This article describes the bridge-amplifier configuration and explains why it’s especially handy when you don’t have a negative voltage supply.

Supporting Information

 

Why Single Supply?

There are a few different terms used to refer to a system in which the designer has access to positive and negative voltage rails: bipolar, symmetrical, dual-supply, split-supply. Whatever you want to call them, I like them; analog circuits are more straightforward and (in my opinion) more mathematically coherent when a signal can actually go below ground.

However, the inescapable fact is that the dual-supply system is usually a persona non grata in the world of modern electronics. The reason for this is simple enough: generating a negative voltage supply requires additional circuitry, which means more design time, higher cost, and a larger PCB; thus, if system requirements can somehow be met without recourse to a negative supply rail, all the better. The alternative to additional circuitry is a second battery; besides being applicable only to battery-powered equipment, this approach still introduces cost and bulkiness that could be eliminated by means of clever single-supply circuit design. The trend favoring single-supply systems is aptly demonstrated by the fact that Texas Instruments has a 46-page publication (PDF) dedicated exclusively to single-supply op-amp circuits.

Note: There is no law stating that a dual-supply system must have positive and negative supply voltages that are equal in magnitude (i.e., symmetrical). However, symmetrical supplies are the norm with amplifier circuits, and a discussion of dual-supply or split-supply systems may include the assumption that the supply voltages are symmetrical.

 

The Bridge Amplifier

One thing that can be difficult in a single-supply environment is generating high-power AC output signals. Let’s take a look at a circuit that can help with this task:

 

 

As you can see, the input signal is fed to two op-amp circuits, one noninverting, the other inverting; the resistors are chosen so that both amplifiers have the same gain magnitude. The load is connected between the outputs of the two amplifiers; note that the load is “floating,” i.e., it has no direct connection to the ground node. As you have probably figured out by now, the bridge amplifier results in a factor-of-two increase in the voltage across the load:

 

 

The standard bridge amplifier shown here is not a single-supply circuit. Both op-amps have an input terminal that is referenced to ground; thus, a ground-referenced sinusoidal input signal would require both op-amps to generate negative output voltages, and this of course, is quite impossible when the op-amp’s negative-supply pin is connected to ground.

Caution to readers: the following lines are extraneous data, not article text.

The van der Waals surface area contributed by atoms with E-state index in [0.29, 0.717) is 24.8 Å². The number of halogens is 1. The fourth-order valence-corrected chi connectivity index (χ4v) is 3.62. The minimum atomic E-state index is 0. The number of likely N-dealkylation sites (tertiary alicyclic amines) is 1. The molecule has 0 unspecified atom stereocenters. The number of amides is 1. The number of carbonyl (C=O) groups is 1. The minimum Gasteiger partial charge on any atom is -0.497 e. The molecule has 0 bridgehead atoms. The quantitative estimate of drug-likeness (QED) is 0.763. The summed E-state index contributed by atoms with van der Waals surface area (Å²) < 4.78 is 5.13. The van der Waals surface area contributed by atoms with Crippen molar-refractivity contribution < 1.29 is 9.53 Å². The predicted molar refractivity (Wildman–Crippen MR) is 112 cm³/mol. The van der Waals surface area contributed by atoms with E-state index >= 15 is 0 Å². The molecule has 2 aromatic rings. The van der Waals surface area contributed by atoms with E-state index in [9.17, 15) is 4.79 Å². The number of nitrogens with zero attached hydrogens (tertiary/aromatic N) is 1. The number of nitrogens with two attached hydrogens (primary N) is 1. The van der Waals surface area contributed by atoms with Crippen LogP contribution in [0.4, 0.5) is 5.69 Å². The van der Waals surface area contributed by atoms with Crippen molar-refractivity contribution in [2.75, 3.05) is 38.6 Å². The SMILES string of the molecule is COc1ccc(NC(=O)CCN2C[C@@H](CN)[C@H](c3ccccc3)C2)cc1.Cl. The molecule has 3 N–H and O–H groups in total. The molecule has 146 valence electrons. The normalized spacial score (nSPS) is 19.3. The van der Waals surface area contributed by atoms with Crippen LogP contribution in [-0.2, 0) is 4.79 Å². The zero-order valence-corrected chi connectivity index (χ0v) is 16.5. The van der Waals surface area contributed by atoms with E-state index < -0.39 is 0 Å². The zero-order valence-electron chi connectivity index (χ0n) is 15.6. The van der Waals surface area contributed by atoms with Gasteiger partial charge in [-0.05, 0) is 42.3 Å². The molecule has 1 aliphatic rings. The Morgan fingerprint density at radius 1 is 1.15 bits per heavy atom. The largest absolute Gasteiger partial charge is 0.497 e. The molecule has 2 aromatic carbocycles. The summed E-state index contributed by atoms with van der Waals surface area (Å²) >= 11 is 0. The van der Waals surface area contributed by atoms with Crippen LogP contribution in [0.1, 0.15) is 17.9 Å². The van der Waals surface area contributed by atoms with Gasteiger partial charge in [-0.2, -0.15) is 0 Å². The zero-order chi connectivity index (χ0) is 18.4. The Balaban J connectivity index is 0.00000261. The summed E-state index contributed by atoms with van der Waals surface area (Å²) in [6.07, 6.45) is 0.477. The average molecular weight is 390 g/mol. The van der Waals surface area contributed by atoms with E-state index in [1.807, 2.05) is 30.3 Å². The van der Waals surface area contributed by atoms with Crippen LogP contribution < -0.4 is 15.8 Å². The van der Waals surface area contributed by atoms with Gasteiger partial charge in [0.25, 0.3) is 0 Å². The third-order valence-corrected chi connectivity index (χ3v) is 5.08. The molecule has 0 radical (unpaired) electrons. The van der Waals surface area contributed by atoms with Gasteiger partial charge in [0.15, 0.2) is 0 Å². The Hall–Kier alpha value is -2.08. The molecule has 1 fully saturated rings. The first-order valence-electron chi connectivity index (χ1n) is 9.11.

The Single-Supply Version

The following circuit adapts the bridge configuration to a single-supply environment:

 

 

The essential characteristic of a single-supply op-amp circuit is the bias voltage that creates a mid-supply reference (just as ground potential serves as a mid-supply reference in dual-supply systems). The bias voltage doesn’t have to be at mid-supply, but this is the usual choice when dealing with sinusoidal signals because a mid-supply bias ensures that the output signal has equal ability to swing “positive” and “negative” (“positive” meaning above the bias voltage and “negative” meaning below the bias voltage).

There are various ways to bias a single-supply op-amp circuit. The most straightforward approach, in my opinion, is the one shown in the above diagram—you configure the circuit as an inverting amplifier and apply VBIAS to the positive input terminal. This is why the single-supply bridge amplifier uses two inverting amps, whereas the standard bridge amplifier uses a noninverting amplifier and an inverting amplifier.

Biasing a noninverting amp is awkward—whether you apply the bias to the positive or negative input terminal, the relationship between the bias voltage and the output voltage is more complex compared to that of the inverting configuration. Also, if you use a resistive divider to generate the bias voltage, the resistors in a noninverting amp interact with the resistors in the divider and thereby make your life even more complicated than it already is. The inverting configuration allows you to connect the bias voltage directly to the very-high-impedance op-amp input terminal, and thus you can use a resistive divider without fear of consternation: